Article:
Thousands of eels die mysteriously in New Zealand

Thousands of eels die mysteriously in New Zealand

New Zealand is investigating the mysterious death of thousands of eels in a stream on the country’s North Island.

An estimated 3,500 juvenile eels were found dead in the Kauritutahi stream, sparking an investigation by environment officials under the Ministry for Primary Industries.

This is the second mass death of eels in the country this year. Several thousand adult eels were found dead in a stream near Mataura in Southland in February.

While the Mataura mass death was attributed to a toxic pollutant in the waterway, it’s unclear what killed the eels in Kauritutahi. The authorities, though, suspect it may be due to a “stress event” linked to climate change.

Juvenile eels, known as elvers, migrate upstream between late November and early March when temperatures reach about 16C, according to the New Zealand National Institute of Water and Atmospheric Research. Elvers thrive when water temperatures range between 16 and 18C along with good stream flow and dissolved oxygen levels of 7-8.5 milligram per litre.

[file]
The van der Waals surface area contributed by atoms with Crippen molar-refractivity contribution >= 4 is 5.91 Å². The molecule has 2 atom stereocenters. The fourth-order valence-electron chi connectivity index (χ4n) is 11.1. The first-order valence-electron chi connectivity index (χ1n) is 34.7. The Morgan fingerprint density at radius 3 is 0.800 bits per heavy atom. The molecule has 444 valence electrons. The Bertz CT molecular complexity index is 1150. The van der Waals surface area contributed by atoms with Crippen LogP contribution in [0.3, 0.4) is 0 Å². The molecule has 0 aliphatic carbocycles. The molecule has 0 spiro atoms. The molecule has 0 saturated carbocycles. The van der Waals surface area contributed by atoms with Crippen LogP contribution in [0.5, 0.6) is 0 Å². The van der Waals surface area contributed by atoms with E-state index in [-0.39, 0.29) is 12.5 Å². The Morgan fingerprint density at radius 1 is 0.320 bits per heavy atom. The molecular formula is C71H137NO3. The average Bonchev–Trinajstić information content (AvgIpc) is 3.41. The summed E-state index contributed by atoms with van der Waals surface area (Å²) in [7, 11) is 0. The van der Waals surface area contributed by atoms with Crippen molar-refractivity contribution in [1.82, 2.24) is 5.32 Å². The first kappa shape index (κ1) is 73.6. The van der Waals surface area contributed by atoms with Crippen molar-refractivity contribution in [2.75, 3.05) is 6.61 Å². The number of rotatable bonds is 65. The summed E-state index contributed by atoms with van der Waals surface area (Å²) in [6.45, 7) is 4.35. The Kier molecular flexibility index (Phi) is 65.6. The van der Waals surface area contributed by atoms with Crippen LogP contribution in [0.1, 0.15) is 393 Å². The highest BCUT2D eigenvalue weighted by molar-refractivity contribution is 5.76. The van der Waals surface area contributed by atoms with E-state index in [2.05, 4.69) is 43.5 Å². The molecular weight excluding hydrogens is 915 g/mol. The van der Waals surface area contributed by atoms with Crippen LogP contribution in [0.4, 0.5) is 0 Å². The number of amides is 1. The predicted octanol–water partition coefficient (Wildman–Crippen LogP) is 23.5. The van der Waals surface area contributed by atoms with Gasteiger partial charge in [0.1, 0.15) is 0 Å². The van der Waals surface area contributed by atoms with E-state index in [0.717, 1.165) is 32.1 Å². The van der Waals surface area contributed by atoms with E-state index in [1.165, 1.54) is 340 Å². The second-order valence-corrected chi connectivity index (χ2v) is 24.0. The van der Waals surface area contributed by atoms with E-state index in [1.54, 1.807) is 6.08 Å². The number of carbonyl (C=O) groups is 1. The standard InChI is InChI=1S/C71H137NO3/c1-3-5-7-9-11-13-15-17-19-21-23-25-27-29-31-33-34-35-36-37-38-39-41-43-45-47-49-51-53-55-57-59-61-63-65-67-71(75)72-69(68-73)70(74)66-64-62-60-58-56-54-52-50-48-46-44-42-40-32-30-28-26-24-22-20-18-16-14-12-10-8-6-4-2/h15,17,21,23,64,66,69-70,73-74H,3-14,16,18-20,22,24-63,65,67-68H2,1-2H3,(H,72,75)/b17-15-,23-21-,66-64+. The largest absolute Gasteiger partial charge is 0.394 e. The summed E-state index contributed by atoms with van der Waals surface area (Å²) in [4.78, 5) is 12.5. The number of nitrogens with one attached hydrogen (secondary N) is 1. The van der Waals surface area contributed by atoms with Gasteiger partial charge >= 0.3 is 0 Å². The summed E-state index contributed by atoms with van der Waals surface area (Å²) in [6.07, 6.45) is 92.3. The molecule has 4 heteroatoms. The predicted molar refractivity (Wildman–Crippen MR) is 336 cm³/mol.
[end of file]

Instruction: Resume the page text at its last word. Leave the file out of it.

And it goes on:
The parameters in the stream were reportedly found to be unsatisfactory when measurements were taken the day after the mass death was reported.

Algae build-up was also observed in some stream sections with limited water flow, indicating it was warming up.

“We noticed some algae build-up, which generally is due to the stream water warming up,” said Hona Edwards, a member of a local guardian group that monitors the stream.

“Then the biggest percentage of the stream was observed to range from very limited to no water flow. When there’s no flow, the dissolved oxygen reduces, and the toxins build up in the waterway,” he said.

Such algal blooms occur when conditions such as warm water temperatures and low water volumes are coupled with nutrient flows from agricultural use and toxic pollutants from human activities.

While mass deaths of freshwater fish are known to occasionally take place across the world, a study of lakes in Minnesota and Wisconsin in the United States found that such incidents have increased globally in the past decade.